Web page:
Legal Lags Behind Other Industries on Inclusion, Survey Says
The Bloomberg Law article, "Legal Lags Behind Other Industries on Inclusion, Survey Says," quoted Russell Reynolds Associates Consultant Tina Shah Paikeday and featured the new inclusion index survey that we created in partnership with the Minority Corporate Counsel Assocation. The article is excerpted below.
The legal industry continues to underperform other professional services when it comes to diversity and inclusion and lost ground on several metrics over the last two years, according to a new survey.
The new inclusion index survey from the Minority Corporate Counsel Association and executive search consultancy Russell Reynolds Associates asked nearly 300 in-house and law firm attorneys, most of whom were non-white or female, to rate their employers on diversity and inclusion.
One key area where law firms and legal departments scored well below professional services counterparts, which include accounting and consulting firms, was “belonging.” The legal industry received a rating of 3.35 out of 5 on “belonging” within their organization, compared to the professional services benchmark score of 3.75.
This indicates that lawyers, especially lawyers of color, don’t feel that they can be themselves at work, and their voice isn’t heard in their organization.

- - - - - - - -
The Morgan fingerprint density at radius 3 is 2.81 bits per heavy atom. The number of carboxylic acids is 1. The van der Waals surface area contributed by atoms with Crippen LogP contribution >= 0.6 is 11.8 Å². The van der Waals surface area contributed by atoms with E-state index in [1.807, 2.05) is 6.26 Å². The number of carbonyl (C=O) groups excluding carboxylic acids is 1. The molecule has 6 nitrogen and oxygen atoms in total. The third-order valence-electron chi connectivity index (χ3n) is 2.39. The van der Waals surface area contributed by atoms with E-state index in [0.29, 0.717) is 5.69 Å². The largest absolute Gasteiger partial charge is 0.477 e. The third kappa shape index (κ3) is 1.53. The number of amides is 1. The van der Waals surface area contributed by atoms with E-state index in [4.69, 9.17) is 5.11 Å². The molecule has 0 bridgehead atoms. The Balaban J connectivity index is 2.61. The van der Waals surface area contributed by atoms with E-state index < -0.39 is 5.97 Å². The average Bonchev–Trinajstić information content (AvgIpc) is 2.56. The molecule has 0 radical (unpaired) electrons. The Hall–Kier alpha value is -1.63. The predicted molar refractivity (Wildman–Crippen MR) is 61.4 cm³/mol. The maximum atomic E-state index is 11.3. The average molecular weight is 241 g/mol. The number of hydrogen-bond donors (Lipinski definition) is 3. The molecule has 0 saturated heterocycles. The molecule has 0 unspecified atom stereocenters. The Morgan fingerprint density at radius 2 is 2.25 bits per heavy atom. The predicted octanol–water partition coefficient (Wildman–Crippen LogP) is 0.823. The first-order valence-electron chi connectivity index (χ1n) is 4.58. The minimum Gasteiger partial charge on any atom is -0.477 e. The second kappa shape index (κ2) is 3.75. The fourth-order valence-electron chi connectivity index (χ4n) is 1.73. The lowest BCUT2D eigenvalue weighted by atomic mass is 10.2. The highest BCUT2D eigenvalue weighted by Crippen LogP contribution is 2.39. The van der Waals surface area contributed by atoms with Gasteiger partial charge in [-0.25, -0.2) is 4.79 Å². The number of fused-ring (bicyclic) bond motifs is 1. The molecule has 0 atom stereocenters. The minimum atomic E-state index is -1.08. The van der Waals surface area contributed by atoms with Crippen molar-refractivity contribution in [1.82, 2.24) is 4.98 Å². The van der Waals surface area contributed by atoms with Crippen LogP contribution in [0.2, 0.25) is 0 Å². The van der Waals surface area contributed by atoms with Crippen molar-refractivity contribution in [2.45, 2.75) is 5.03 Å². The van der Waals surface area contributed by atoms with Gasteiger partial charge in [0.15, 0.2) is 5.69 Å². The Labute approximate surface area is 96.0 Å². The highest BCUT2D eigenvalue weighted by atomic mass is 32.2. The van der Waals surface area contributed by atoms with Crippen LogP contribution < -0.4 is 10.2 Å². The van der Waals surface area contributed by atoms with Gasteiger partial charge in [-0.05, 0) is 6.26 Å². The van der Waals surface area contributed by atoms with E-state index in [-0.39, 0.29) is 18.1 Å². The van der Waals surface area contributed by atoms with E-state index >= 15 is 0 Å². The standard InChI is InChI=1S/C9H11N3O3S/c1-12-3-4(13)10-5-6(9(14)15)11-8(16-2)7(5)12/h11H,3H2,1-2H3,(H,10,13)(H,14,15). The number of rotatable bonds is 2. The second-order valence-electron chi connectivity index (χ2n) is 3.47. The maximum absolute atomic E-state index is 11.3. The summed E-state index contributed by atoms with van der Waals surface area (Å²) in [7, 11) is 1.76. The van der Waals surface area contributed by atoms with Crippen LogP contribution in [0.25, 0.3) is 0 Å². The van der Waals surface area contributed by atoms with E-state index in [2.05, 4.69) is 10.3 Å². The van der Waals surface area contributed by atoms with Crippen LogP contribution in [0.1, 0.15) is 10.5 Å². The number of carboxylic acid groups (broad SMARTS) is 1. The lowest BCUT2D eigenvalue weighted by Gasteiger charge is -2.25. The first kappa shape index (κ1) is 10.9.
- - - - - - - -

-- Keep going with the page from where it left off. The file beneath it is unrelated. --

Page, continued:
“Essentially, if you’re diverse, you can show up at a law firm or a legal department, but you don’t necessarily feel like you can be your true and authentic self. It’s almost like attorneys have to cover a bit to fit in and be part of the organization,” said Tina Shah Paikeday, the head of global diversity, equity, and inclusion advisory services for Russell Reynolds.
Professional services also significantly outperformed legal in areas like “working across differences,” where these firms scored 4.10 compared to legal’s 3.56, and “organizational fairness” where legal scored 3.4 compared to 4.04 for professional services.
In some cases, the legal industry scored lower on the D&I index than it did in 2018, the first and most recent time the survey was conducted.
“I think heightened expectation causes lower scores, and I think expectations got higher because there’s now a sense of understanding around the term ‘equity,’” said Paikeday. “We used to just call it diversity and inclusion, and now, even in the practice that I lead at Russell Reynolds, we’ve renamed it to diversity, equity, and inclusion.”
This change, plus the national dialogue and protests around race and justice that occurred this summer following the death of George Floyd at the hands of the police, has emboldened diverse lawyers to speak up about their negative workplace experiences, she added.
To read the full article and discover more key findings, click here.